REFERENCES Ahmad Y Hassan, Islamic Technology: An illustrated history, (Cambridge: Cambridge University Press(1986). Abdalla, Mohamad, The Fate of Islamic Science between the Eleventh and Sixteenth Centuries: A Comprehensive Review of Scholarship from Ibn Khaldun to the Present. Humanomics. (2004). Ahmad, Huma. Muslim Contributions to Science, Philosophy, and the Arts. Jannah.org. April 1997. Jannah , Ajram, Dr. Kasem, Miracle of Islamic Science, Appendix B, Knowledge House Publishers, ISBN 0911119434. (1992) Ali, Syed Ameer, The Spirit of Islam, Gorgias Press, NJ, USA. (1891) Armstrong, Karen. Holy War: The Crusades and their Impact on Today’s World. Doubleday: New York, (1991) Armstrong, Karen. Islam: A Short History. Random House (2002) Ashtor, E. A Social and Economic History of the Near East in the Middle Ages. London. (1976)

Brend, Barbara. Islamic Art. Cambridge: Harvard University Press. (1991) Chaney, Eric. Tolerance, Religious Competition and the Rise and Fall of Muslim Science. Harvard University, . Chapra, Umer M. The Future of Economics: An Islamic Perspective. The Islamic Foundation. (2000) Colin Ronan, Science: Its History and Development among World’s Cultures; New York. (1982) Davies, Paul. Super force: The Search for a Grand Unified Theory of Nature. Penguin: London. (1995) Deen, Sayyed Misbah. Science under Islam: Rise, Decline and Revival. Lulu Edition,. Print. (2007) Eaton, Gai. Islam and the Destiny of Man, The Islamic Texts Society: Cambridge, (1994). El Diwani, Rachida. Islamic Contributions to the West. Lake Superior State University: Print. (2005) Fakhry, Majid. A History of Islamic Philosophy, New York: Columbia University Press. (1970) Falagas, Matthew, Effie Zarkadoulia, and George samonis. Arab Science in the Golden Age (750-1258 C.E.) and Today. FASEB Journal 20. 1581-1586. (2006) George Sarton, A Guide to the History of Science; Mass.; (1952) Ghazanfar, S.M. Capitalist Traditions in Early ArabIslamic Civilization. Muslim Heritage. (2007) Foundation for Science, Technology and Civilization, Haye, Kh. A. Stories of Great Muslims, Brentwood: American Trust Publications. (1991) Hitti, Phillip, History of the Arabs. 10 th Edition. St. Martin’s Press; New York. (1970) Irving, T.B. The Tide of Islam, Cedar Rapids: Igrams Press. (1982) Hunt Janin, The Pursuit of learning in the Islamic World 610-2003, Mcfarland company, Inc, USA(2005) Ismail RajÊ Al FarËqÊ, Islamization of Knowledge: The Problem, Principles and the Workplan General Principles and Work Plan, IIIT, Herndon, Virgenia, U.S.A. (2000) John Hayes, The Genius of Arab Civilization: Source of Renaissance; MIT Press; (1983) John W. Draper, History of the Intellectual Development of Europe, Harper & Row; Vol.2; (1876 & 1904) L. Schaya, Contemplation and Action in Judaism and Islam, in Y. Ibish and I. Marculescu (1978) (eds.),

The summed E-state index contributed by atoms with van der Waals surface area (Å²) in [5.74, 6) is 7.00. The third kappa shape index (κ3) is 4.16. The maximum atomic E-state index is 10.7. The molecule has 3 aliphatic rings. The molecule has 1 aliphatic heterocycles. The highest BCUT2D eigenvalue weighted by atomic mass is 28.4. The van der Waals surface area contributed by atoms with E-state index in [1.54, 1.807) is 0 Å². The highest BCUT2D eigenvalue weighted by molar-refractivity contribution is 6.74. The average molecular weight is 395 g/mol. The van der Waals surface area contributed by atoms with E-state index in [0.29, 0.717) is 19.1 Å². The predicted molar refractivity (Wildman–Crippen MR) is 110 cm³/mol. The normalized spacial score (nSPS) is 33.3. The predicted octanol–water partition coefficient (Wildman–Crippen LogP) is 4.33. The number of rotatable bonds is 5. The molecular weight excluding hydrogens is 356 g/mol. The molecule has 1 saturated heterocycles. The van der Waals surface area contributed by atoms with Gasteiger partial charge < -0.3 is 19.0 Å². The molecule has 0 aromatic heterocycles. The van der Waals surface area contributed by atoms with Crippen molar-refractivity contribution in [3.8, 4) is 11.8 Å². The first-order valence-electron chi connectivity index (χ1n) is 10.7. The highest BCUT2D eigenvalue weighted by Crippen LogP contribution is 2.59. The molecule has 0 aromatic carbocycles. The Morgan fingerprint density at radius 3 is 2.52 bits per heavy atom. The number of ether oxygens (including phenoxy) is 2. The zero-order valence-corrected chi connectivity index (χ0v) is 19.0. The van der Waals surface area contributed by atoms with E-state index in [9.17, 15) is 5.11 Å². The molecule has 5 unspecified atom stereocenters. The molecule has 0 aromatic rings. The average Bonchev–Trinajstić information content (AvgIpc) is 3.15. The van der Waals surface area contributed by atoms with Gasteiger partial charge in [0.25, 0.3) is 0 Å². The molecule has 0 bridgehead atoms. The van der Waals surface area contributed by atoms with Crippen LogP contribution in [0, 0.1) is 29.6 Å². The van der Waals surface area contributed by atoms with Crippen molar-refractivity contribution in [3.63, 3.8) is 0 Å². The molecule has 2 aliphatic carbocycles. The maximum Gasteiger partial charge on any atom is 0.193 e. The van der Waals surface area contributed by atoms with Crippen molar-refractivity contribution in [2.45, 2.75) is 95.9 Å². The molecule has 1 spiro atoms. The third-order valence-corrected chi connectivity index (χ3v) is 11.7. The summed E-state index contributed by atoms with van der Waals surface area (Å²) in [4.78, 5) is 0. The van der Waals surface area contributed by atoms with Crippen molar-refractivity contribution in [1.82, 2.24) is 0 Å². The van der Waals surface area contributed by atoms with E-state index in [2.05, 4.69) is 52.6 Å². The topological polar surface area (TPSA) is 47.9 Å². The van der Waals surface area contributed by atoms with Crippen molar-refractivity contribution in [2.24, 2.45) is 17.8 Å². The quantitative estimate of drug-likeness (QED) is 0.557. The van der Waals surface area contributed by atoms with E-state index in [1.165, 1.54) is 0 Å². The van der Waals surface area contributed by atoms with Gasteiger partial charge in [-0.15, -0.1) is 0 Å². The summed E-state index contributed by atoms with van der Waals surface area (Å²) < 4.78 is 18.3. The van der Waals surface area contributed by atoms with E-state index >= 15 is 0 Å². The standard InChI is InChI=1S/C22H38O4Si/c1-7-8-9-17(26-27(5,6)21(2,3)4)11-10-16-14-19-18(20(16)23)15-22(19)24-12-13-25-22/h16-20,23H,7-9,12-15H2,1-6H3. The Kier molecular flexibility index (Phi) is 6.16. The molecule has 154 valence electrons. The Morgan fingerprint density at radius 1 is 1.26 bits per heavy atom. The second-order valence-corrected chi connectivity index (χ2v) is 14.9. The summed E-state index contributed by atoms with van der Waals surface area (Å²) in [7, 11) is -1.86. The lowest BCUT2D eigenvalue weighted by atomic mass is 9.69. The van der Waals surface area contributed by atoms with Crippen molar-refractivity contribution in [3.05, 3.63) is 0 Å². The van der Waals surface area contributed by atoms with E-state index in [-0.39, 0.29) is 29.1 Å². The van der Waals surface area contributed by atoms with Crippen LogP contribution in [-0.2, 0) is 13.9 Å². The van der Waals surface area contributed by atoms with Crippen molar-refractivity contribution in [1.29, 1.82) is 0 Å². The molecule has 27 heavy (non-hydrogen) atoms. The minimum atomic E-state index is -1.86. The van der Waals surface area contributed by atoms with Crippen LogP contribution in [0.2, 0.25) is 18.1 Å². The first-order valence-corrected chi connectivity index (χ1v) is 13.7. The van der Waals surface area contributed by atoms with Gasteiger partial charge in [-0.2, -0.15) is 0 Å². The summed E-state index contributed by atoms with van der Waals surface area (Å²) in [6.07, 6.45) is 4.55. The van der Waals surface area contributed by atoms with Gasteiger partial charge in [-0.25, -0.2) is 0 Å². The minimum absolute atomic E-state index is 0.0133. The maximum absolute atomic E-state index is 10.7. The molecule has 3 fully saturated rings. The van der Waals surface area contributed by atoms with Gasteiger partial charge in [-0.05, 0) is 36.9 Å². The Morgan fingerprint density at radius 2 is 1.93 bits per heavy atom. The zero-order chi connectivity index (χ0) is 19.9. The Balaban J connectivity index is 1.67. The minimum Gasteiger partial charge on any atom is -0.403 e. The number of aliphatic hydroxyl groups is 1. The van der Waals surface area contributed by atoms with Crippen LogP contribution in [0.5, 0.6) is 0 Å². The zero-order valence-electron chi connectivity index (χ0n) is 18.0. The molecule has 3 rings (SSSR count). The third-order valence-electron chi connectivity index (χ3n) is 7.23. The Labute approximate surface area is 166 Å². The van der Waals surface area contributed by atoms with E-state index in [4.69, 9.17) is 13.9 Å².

Contemplation and Action in World Religions, Seattle and London, Maria Menocal, The Arabic Role in Medieval Literary History; (1987) Michell, George. Architecture of the Islamic World, London: Thames and Hudson. (1995) Mirza, Dr. Muhammad R. and Sidiiqi, Muhammad Iqbal. Muslim Contribution to Science, Chicago: Kazi Publications. (1986) Nasr, Seyyed Hossein. A Young Muslim’s Guide to the Modern World, Chicago: Kazi Publications. (1994) Pierce Butler, Fifteenth Century of Arabic Authors in Latin Translation, in the McDonald Presentation Volume; Freeport, N.Y. (1933) Qadir, C.A. Philosophy and Science in the Muslim World, London: Croom Helm. (1988) Robert Briffault, The Making of Humanity, London. (1938) Said, Edward. Orientalism, Routledge & Kegan Paul: London. (1978) Shustery, A. M. A. Outlines of Islamic Culture, Sh. Muhammad Ashraf: Lahore. (1976) Syed Muhammad Naquib Al-Attas, Islam and Secularism, Islamic Youth Movement of Malaysia: Kuala Lumpur, Malaysia. (1978) T. Arnold and A. Guillaume, The Legacy of Islam, Oxford University Press. (1931) Tina Stiefel, The Intellectual Revolution in Twelfth Century Europe; St. Martin’s Press, N.Y. (1989) W. Montgomery Watt, Islamic Surveys: The Influence of Islam on Medieval Europe; Edinburgh, England; . (1972)